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Food & Drink

Higher Prices for Pizza? Blame Cheese

There’s a reason that Pizza Hut (YUM) charges extra for stuffed crust. Cheese is generally the costliest ingredient for pizza restaurants—it’s 35 percent to 40 percent of Papa John’s (PZZA) food costs, for instance—and it’s getting more expensive.

The price of mozzarella cheese is up about 16 percent since the beginning of December, and the price of cheddar cheese has jumped about 25 percent, according to data from Bloomberg.

Bad weather in Europe and New Zealand and high feed costs hurt global milk production in 2013, especially in the first half of the year, reported agriculture news site (pdf). As a result, American dairies sent more cheese overseas: In the first 10 months of 2013, cheese exports were up 17 percent over 2012, leaving less for cheese-loving Americans, according to the U.S. Department of Agriculture (pdf). A large share of the exported cheese went to South Korea, Mexico, and China. Domestic consumption is expected to increase about 2 percent this year, and by the end of 2014, inventory is projected to be its lowest in a decade.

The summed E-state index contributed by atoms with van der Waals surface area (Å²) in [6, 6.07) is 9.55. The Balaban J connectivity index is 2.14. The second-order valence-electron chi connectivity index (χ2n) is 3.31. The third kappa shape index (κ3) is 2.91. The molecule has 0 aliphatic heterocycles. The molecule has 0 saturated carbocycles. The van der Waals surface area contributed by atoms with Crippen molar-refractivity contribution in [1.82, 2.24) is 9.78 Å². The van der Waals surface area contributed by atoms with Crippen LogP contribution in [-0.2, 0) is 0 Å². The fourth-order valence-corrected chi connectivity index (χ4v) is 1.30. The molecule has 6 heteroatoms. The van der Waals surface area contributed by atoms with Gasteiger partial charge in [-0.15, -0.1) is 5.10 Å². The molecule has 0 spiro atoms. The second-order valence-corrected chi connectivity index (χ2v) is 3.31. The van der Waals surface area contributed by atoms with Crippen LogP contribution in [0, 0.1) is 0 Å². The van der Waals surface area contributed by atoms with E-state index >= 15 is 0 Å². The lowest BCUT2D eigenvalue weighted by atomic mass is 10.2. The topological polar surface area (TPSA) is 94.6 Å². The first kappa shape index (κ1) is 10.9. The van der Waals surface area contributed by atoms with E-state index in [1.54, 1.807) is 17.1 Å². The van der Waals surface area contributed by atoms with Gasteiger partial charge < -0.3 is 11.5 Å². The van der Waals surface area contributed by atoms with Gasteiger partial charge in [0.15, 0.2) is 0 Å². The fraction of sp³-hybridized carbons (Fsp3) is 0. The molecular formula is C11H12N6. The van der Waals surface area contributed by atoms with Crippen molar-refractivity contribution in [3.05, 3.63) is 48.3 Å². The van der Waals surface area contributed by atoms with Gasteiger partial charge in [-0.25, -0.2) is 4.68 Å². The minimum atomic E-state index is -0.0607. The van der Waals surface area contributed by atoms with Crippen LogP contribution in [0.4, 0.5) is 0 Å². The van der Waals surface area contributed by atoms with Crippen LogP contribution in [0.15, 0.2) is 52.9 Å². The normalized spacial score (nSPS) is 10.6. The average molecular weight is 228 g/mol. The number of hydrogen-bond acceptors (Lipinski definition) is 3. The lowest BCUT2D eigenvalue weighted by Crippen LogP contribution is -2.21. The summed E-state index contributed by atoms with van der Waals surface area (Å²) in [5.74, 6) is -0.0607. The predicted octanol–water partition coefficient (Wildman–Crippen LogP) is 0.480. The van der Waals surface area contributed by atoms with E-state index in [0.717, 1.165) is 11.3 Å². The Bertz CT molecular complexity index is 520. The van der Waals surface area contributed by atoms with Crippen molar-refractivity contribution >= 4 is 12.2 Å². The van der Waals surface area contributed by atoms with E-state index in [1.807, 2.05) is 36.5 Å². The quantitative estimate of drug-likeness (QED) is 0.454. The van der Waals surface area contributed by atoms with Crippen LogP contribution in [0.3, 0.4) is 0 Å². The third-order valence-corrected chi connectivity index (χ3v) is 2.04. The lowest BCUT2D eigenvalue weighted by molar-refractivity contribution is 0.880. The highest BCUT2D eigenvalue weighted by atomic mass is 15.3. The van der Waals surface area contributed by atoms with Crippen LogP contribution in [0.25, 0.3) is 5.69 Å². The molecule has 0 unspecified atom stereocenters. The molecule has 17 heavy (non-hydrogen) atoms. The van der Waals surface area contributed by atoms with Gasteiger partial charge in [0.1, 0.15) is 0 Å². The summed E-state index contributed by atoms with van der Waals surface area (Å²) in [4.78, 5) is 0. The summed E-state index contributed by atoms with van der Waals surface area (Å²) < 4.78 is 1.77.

Pizza chains should not be affected much. Other costs, such as meat and wheat, have dropped—though the winter weather and the spread of a pig virus aren’t helping. Domino’s (DPZ) chief financial officer, Michael Lawton, said at an investor event in January, “In the last couple of days, I’ve had a lot of questions about cheese because it spiked up, and cheese is the biggest commodity. Even taking that into account when you look at the whole basket, and you look at the projections on cheese for the year, we are still projecting that we would be down in the range of 0 percent to 2 percent.”

While the costs of commodities don’t directly affect the retail price of pizza, they can trickle down. Franchisees, for instance—who buy ingredients from the chain company—may offer fewer discounts or promotions if ingredients cost more. “In the commissary system, we have a relatively fixed penny profit per pound,” Lawton explained. “We adjust prices up or down as commodities move up or down. This obviously does impact us in our corporate stores. Longer term, commodities like any cost are an issue, because we want our franchisees to enjoy some good financial returns.”

Wong is an associate editor for Bloomberg Businessweek. Follow her on Twitter @venessawwong.

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